You mentioned that your first experience of working at Disney was less inspiring...
When I got there I found it was led by people who felt threatened by young talent. I kept suggesting stuff but I remember being told by one of them, ‘Look we don’t want to hear your ideas, just do what you’re told. There are plenty of guys who’d be happy to take your place.’
In two sentences some guy made me not care about the studio; he made me not care about the project I was working on. And I thought to myself, ‘One day if ever I’m in charge I’m never going to say to a young person what that guy just said to me’. But it didn’t stop me, I just kept trying to push and make things better.
And that’s when you hit trouble.
Right. While I was working there, the live-action group started making Tron. And friends of mine invited me to come and see the very beginnings of the dailies.
I was blown away; not so much by what I was seeing but the potential I saw in it. I wanted to apply it to traditional animation but the head of the animation department said, ‘No we can’t do that’.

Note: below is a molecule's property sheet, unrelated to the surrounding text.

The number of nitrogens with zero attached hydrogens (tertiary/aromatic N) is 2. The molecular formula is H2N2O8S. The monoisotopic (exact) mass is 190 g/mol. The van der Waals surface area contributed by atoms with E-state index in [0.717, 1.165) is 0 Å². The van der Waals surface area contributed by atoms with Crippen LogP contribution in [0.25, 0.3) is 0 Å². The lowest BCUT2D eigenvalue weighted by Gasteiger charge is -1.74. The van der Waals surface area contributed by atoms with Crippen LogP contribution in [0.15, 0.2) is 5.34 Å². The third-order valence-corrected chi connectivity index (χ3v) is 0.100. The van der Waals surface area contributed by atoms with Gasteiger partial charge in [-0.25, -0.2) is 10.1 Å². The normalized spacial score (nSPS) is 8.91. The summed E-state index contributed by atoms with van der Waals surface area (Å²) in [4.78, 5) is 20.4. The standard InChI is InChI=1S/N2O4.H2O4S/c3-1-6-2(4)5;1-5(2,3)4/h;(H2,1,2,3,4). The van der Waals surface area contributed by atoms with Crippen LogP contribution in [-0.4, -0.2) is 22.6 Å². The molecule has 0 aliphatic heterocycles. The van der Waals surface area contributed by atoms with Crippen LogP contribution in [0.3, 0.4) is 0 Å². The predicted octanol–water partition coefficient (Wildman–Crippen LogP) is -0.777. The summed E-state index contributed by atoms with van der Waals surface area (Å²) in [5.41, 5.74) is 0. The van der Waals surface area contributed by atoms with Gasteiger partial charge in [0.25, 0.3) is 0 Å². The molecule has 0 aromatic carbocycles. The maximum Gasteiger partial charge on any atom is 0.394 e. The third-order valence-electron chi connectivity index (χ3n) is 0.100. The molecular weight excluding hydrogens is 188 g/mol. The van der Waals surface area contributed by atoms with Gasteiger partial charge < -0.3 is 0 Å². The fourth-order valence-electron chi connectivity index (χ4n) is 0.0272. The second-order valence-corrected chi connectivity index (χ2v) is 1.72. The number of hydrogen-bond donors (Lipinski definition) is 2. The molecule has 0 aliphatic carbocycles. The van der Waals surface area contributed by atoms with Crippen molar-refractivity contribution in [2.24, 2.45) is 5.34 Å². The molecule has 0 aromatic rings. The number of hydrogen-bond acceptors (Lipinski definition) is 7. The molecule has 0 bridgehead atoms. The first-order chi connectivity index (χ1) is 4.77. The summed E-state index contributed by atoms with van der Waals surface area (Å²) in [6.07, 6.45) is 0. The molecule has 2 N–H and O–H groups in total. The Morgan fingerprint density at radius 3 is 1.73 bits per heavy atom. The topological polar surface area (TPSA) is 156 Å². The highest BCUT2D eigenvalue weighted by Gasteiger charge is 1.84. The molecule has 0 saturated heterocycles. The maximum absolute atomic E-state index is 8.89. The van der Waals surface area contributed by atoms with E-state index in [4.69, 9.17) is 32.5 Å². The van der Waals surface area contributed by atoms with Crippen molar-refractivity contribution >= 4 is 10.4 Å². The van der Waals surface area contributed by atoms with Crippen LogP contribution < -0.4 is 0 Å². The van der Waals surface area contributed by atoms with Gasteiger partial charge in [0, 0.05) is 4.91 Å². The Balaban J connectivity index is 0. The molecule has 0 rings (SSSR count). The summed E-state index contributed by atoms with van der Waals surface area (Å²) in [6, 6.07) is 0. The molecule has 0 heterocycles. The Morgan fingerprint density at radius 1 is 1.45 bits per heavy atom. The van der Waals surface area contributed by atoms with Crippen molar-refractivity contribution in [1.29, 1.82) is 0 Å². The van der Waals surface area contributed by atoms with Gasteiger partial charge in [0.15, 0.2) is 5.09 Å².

So you went around him?
Yeah I went around him to a young executive who saw the potential of it and he let us do this test. There was a development thing going on with Maurice Sendak [author of Where The Wild Things Are]. And so we did the boy character from Where The Wild Things Are.
We just did a little piece where he chases his dog down the stairs. We worked with MAGI [early innovators of computer-generated animation who worked on Tron] and I became good friends with a guy there, Chris Wedge.
The guy who directed Ice Age?
Yeah, he was kind of the creative leader at Blue Sky Studios in New York, and he’s remained one of my best friends all those years, in fact he introduced me to Nancy [Lasseter’s wife of 20 years].
Anyway, we produced this 30-second test and it was so ahead of its time! So then I wanted to have a story ready so we could show the test and say, 'Here, let’s make a feature like this, with this story’.
And that story was The Brave Little Toaster? [Which would become a feature some years later…]
Yeah, a friend introduced me to the book and I’ve always loved inanimate objects coming to life! But when we showed the test and gave a pitch, the head of the film studio just said, ’The only reason to produce this by computer is if it makes it cheaper and faster.’
And he walked out. Within five minutes I get a call: ‘Your project is incomplete and your employment with the Disney Animation Studios is now terminated.’
You must have been devastated.
Oh yeah. I was so depressed, I couldn’t even tell anyone what had happened to me. I was just… it was terrible.
Next: George Lucas, Tron 2